The White Lion



  • Dropped in for a pint yesterday - the decor was generic gastro dullness, the music was dire and the menu was having a laugh. Even were I not moving away, I'd be very unlikely to return. RIP WLM.
  • I guess its the difference between drinking because you enjoy it and drinking because you want to get drunk.  Amazes me how many people fall in the later.
  • It'll do fine, is my guess. There's a scary amount of money moving in round here.
  • I had a pleasant enough evening & meal - esp. once I'd got them to turn down the music in the dining area! - but while the menu & prices are Season-ish, the quality of cooking isn't. Hopefully that's just because it's early days.
  • edited March 2016
    Was that you - very sorry about your cod, @NorthNineteen, these things happen. Hope you got it in the end, and that it was as good as my trout. Food really very good indeed - what I'd originally written off as a pretentious menu turns out to be very tasty, interesting and well done. (Pudding with figs not a success though.) And not sure about these prices. I think people reaching deep into their pockets for food of this quality would expect a Season-like restaurant environment and not a bar with loud music and shouty conversation. Obviously a few teething problems (like our fish mix-up) to overcome, otherwise my only gripe was bar service. The young guy serving me had obviously never ever pulled a pint in his life before, served short measure, didn't know how much wine was in a 175 measure, and then poured the wrong wine. Also didn't offer 'straight glass or jug?' All basic - he had to be shown how to do it. The charitable explanation is that they'd pulled him away from the restaurant service to help out in the bar, but it didn't inspire confidence. Overall looking good.
  • edited March 2016
    Mrs K:   'Thank goodness, no more male drunks'.<div><br>Me:  'No - a better class of male drunk'.</div>
  • <span style="font-weight: normal;">Myself and my friends thoroughly enjoyed the food. The lamb, the crab croquettes and the ham hock were the standouts, although the price is pitched a little too high in my opinion.</span><div><span style="font-weight: normal;"><br></span></div><div><span style="font-weight: normal;">The music was too loud, but that might have been because they had a DJ on this opening night so I hope in future it will be at a more background level.</span><div><span style="font-weight: normal;"><br></span></div><div><span style="font-weight: normal;">As for the bar staff - I agree totally with krappy. It took one barmaid a full 5 minutes to prepare two half pints and a G&T. The G&T was then served in a tiny glass, without ice or lime... that's just unacceptable. These are things that can be easily fixed however, so I will return. I prefer the feel of this pub to the Old Dairy and the furniture/overall comfort beats the Stapleton. Fingers crossed it settles down and becomes a great pub. TP's rating: </span><b>3.5/5</b></div></div>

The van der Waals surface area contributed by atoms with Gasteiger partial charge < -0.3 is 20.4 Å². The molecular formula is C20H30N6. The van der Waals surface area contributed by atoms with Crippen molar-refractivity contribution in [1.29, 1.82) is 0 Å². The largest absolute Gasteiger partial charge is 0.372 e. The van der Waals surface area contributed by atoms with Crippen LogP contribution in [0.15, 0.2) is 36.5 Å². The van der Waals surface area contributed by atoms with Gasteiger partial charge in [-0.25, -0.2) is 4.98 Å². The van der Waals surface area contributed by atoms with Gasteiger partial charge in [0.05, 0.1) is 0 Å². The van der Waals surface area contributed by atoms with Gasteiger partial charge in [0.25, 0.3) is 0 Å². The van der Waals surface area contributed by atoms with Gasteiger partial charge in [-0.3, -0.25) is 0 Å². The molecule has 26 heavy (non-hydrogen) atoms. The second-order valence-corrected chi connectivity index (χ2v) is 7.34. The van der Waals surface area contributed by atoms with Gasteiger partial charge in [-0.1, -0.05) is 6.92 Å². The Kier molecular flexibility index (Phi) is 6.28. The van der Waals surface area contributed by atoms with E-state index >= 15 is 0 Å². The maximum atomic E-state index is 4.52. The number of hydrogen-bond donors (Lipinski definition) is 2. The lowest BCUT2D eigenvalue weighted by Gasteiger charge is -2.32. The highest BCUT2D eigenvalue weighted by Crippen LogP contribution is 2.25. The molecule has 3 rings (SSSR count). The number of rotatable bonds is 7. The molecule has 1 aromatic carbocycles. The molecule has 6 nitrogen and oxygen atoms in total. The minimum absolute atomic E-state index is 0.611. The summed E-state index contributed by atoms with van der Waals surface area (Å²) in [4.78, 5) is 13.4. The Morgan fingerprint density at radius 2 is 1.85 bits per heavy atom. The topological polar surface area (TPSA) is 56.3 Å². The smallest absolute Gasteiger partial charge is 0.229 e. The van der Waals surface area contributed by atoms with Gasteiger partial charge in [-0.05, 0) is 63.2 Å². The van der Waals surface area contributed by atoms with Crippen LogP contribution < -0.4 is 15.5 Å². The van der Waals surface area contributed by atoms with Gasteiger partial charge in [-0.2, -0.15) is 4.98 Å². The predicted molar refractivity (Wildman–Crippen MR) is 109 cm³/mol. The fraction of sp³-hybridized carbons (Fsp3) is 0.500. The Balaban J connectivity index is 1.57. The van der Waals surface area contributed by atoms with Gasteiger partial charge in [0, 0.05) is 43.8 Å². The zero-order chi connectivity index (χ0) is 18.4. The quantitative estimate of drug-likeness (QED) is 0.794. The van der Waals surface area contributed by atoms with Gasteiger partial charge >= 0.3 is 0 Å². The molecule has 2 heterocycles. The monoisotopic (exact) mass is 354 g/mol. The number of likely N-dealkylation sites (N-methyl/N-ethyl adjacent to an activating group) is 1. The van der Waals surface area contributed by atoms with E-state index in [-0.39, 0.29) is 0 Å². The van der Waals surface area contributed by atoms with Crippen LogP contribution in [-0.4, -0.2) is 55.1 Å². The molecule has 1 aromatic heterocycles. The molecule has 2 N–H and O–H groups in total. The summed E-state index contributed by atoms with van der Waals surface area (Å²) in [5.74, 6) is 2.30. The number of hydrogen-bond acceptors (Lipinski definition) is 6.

• <font face="Arial, Verdana"><span style="font-size: 10pt; line-height: normal;">"W</span></font><span style="font-family: 'Helvetica Neue', Helvetica, Arial, sans-serif; font-size: 14px; font-style: normal; font-variant: normal; font-weight: normal; line-height: 20px; color: rgb(85, 85, 85); background-color: rgb(255, 255, 255);">hile the menu & prices are Season-ish, the quality of cooking isn't" - I'm afraid I have to agree with Vetski. The starters were OK but nothing special. My lamb was reasonably priced at £15 - it was rather good. But the steak was more expensive than Season, and neither the cut nor the sauce were a patch on Season quality, and the chips were brown, dry and shrivelled.</span><div style="font-family: Arial, Verdana; font-size: 10pt; font-style: normal; font-variant: normal; font-weight: normal; line-height: normal;"><span style="color: rgb(85, 85, 85); font-family: 'Helvetica Neue', Helvetica, Arial, sans-serif; font-size: 14px; line-height: 20px; background-color: rgb(255, 255, 255);"><br></span></div><div><span style="background-color: rgb(255, 255, 255);"><font color="#555555" face="Helvetica Neue, Helvetica, Arial, sans-serif"><span style="font-size: 14px; line-height: 20px;">I like what they have done with the pub. I'm much more likely to visit than I was before. It is a tad generic I suppose - I wonder whether they might have gone for something a bit more unusual given that the Dairy and Hopsmiths both go for the distressed stripped-brick look. But the central bar works well. I think it will be great in summer when they can open up the front windows.</span></font></span></div><div style="font-family: Arial, Verdana; font-size: 10pt; font-style: normal; font-variant: normal; font-weight: normal; line-height: normal;"><span style="color: rgb(85, 85, 85); font-family: 'Helvetica Neue', Helvetica, Arial, sans-serif; font-size: 14px; line-height: 20px; background-color: rgb(255, 255, 255);"><br></span></div><div style="font-family: Arial, Verdana; font-size: 10pt; font-style: normal; font-variant: normal; font-weight: normal; line-height: normal;"><span style="color: rgb(85, 85, 85); font-family: 'Helvetica Neue', Helvetica, Arial, sans-serif; font-size: 14px; line-height: 20px; background-color: rgb(255, 255, 255);">I broadly agree with NorthNineteen (you should have said hi!) about the cost of the beer - you expect to pay premium prices for premium beer.</span></div>
  • edited March 2016
    The whole premium prices for premium beer argument is fine.... Until you pay 3 quid for 450ml for neck oil at Blighty Coffee. Even at the Bedford it's less than 5. The hopsmiths sells a range of similar premium beers for less than 5. The WB Yeats sells Brewdog beers on tap for 4.30 and 4.80. 6 quid is just..... Irritating. Makes me not want to go for a quick pint. I understand it's probably not their fault though, probably has something to do with the price they could negotiate with the sales reps at beavertown.